See You in Class - Triumph and Tragedy . . . the Civil War
See You in Class
Triumph and Tragedy . . . the Civil War in 1863
By Brig. Gen. John W. Mountcastle (USA, Ret.)
February 14 and 28, 2013 | Time: 5:30–7 pm
These two lectures will focus first upon the great Confederate triumph at the battle of Chancellorsville in May 1863 and then on Gen. Robert E. Lee's Pennsylvania campaign, which concluded with a stunning defeat at Gettysburg in early July that was tragic for thousands of Virginians and their loved ones.
Although these two major battles can provide the general context for our discussions, they are by no means the sole subjects. We want to understand better the impacts of the Civil War at its mid-point upon Virginia families, their communities, and the quality of their daily life. We will strive to understand better the influence of religion on soldiers and their loved ones, the impact of the Emancipation Proclamation on slavery, and the determination of women to play ever larger parts in the great drama that was life in the Old Dominion during wartime.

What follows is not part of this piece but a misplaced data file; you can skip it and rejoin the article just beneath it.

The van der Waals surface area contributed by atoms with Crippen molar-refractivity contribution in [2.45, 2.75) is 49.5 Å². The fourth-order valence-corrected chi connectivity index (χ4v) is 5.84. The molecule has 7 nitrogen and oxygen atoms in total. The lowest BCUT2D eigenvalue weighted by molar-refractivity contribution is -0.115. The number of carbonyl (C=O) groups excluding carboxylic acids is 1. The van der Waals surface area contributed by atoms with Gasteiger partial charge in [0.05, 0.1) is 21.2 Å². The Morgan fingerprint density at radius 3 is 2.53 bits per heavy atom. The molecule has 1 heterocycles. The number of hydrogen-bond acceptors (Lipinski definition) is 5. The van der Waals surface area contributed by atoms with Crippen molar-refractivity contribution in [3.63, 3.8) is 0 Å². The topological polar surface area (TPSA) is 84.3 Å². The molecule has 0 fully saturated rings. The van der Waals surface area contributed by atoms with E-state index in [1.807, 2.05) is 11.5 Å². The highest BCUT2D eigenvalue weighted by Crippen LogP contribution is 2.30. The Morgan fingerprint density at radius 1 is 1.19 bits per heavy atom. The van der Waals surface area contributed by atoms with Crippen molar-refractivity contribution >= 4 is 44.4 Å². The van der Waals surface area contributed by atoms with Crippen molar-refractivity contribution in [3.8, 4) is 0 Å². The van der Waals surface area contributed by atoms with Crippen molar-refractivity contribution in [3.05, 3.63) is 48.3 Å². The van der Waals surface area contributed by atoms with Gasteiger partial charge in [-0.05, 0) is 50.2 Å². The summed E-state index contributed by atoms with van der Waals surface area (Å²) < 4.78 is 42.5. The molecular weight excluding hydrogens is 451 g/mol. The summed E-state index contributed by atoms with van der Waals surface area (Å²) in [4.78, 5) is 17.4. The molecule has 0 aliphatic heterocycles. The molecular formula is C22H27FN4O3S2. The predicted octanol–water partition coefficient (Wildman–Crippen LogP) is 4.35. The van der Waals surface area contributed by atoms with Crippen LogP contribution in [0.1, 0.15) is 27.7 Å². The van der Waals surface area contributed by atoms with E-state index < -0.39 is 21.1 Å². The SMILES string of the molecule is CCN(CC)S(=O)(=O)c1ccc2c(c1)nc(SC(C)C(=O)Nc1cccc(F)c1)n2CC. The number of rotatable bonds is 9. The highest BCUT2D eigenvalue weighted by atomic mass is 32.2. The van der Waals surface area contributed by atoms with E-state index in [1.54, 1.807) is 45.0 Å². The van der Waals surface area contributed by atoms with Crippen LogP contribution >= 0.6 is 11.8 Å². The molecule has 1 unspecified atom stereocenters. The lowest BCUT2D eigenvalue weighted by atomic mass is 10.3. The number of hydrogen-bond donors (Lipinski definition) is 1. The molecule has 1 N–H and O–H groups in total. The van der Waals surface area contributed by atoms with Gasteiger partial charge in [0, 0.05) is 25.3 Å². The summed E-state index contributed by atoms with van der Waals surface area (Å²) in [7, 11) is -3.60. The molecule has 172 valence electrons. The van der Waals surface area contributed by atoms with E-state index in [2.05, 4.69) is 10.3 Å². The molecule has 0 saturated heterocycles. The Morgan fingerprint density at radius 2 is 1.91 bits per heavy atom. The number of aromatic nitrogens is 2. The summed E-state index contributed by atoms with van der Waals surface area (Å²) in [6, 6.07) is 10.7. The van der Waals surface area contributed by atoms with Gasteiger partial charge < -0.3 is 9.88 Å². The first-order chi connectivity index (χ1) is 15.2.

We will proceed in a generally chronological manner. The first class session will focus upon the first six months of 1863, to include the tremendous impact of the loss of Lt. Gen. "Stonewall" Jackson as Robert E. Lee prepared to carry the war north of the Potomac River.
Our second lesson will review the major aspects of the battle of Gettysburg and Lee's return to Virginia. We will also consider the steps taken by the Confederate high command to balance the demands of the eastern and western theaters of war. Before concluding our study of the year 1863, we must discuss the military, economic, and social conditions faced by Virginians at the end of a year that saw both triumph and tragedy in great measure.
For more information, call 804.342.9676 or email firstname.lastname@example.org.
Tuition is $50 for VHS members and $65 for nonmembers. Purchase tickets